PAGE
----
Do you think we can find a Mount of Transfiguration moment, since Harry clearly discusses his “exodos” with Dumbledore, as well as with his family, whom he summons up with the Resurrection Stone?

The anti-HP evangelicals will probably fix on this stone as an instance of “necromancy.”

Matt,
I hadn’t thought of that. That is quite an interesting possibility. I like it.

why doesn’t this post show on your site?



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16 Comments so far
Leave a comment

Can I break the dam on spoilers?

Molly Weasley’s cry before ending Bellatrix was AWESOME!!!!!!!!

Yes, I loved that part! :)

I was so impressed with the NT verses on the tombstones, and the clear connections that were made with the ringing in of Christmas Day later on. I was expecting strong Christian themes in the final book, but was really not expecting them to be so explicit.

There were a lot of incredible moments and I’ll admit, I was overcome emotionally a time or two. Probably none more so than at Mrs. Longbottom’s words about Neville.

As fast as I read it, I’ll probably have to go back and reread it to catch some of the more significant Christian themes. I thought it was a lot more explicit in this one.

I can’t believe that I missed the significance of ‘King’s Cross’. It just didn’t really register when I read the chapter. Someone just mentioned it on another blog and suddenly the allusion makes sense. Wow!

Yes. I was in a prayer meeting tonight when a lot of it came together for me, including King’s Cross. Harry willingly giving up his life, his “death” ultimately defeats Voldemort, the resurrection like return in the Forbidden Forest. “Harry is Alive!” And, of course, King’s Cross. Wow.

Thanks for the link!

What a tremendous book. And I agree with Alastair: I never expected the Christian content to be so specific. This debate is over. She was so explicit with Christian references, I can’t imagine how anyone could complain again (they will, but it’ll be all the more ludicrous).

Yes, King’s Cross was a brilliant move. There were actually three cross moments. The two others: When Harry carved a cross in the tree over Moody’s buried eye, and when he saw the sword in the pool and thought it was a “silver cross.”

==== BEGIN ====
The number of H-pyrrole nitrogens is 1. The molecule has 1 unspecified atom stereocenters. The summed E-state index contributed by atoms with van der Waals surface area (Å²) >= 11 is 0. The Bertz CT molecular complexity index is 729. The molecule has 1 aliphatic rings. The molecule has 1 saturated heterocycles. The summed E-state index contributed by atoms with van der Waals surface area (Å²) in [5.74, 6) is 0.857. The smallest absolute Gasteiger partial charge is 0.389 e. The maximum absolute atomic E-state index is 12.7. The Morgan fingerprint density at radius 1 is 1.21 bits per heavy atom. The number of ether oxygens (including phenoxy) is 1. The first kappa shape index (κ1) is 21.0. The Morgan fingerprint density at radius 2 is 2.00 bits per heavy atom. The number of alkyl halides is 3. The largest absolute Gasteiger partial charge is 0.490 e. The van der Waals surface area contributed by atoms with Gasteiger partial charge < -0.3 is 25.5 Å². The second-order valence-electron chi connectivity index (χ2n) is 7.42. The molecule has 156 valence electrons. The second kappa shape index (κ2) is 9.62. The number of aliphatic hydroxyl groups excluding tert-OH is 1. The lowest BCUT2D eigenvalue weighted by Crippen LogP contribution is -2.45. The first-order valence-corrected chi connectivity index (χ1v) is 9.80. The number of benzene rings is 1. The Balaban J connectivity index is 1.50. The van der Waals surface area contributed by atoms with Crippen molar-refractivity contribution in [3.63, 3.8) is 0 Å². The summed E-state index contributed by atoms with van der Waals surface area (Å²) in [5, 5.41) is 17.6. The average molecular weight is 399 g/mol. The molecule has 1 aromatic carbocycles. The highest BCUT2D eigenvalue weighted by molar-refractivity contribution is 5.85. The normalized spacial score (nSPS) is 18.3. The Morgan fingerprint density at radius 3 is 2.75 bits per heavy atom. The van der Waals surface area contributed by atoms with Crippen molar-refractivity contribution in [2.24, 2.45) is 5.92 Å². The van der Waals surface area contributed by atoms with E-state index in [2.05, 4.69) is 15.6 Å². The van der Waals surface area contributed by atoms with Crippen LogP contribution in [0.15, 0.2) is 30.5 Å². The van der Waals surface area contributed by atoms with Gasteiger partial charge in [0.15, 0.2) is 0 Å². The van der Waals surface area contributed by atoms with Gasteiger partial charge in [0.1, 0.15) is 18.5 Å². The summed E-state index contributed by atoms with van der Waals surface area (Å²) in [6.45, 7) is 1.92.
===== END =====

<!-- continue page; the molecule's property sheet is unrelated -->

Brilliant book. I’ve started analyzing over at Sword of Gryffindor.

Just finished. Wow. Great book. Three of my primary inklings about the final book turned out to be correct too!

I was wondering how closely the Deathly Hallows are supposed to be associated with the three temptations of Christ. That some connection exists seems clear enough to me. They would seem to promise a way for Harry to achieve his mission without the ‘cross’. However, could it be closer than that?

Following the account in Matthew 4, the Resurrection Stone corresponds with the first temptation (stones into bread). The temptation is that of restoring life in the wrong and unnatural manner (’man shall not live by bread alone…’). Being driven purely by a hunger for holding onto life (both your own and those close to you) is wrong. Admittedly, this one is a bit of stretch. Perhaps someone has a better idea on this one.

The second temptation (Christ casting himself down from the temple, confident in his Father’s protection) is far more clearly related to the Invisibility Cloak. The Invisibility Cloak is the ‘father’s protection’. Just as Christ is tempted to presume on the protection of his father and avoid the suffering of the cross, so Harry could rely on the Cloak of his father’s and avoid his fate, even when his ‘hour’ has come (quite literally).

Jesus walked, as it were, invisible though many crowds seeking to kill him (Luke 4:30; John 7:30; 8:59; 10:39) and could have done so again. However, both Christ and Harry have to step out from under the protection of their fathers’ cloak and face evil alone.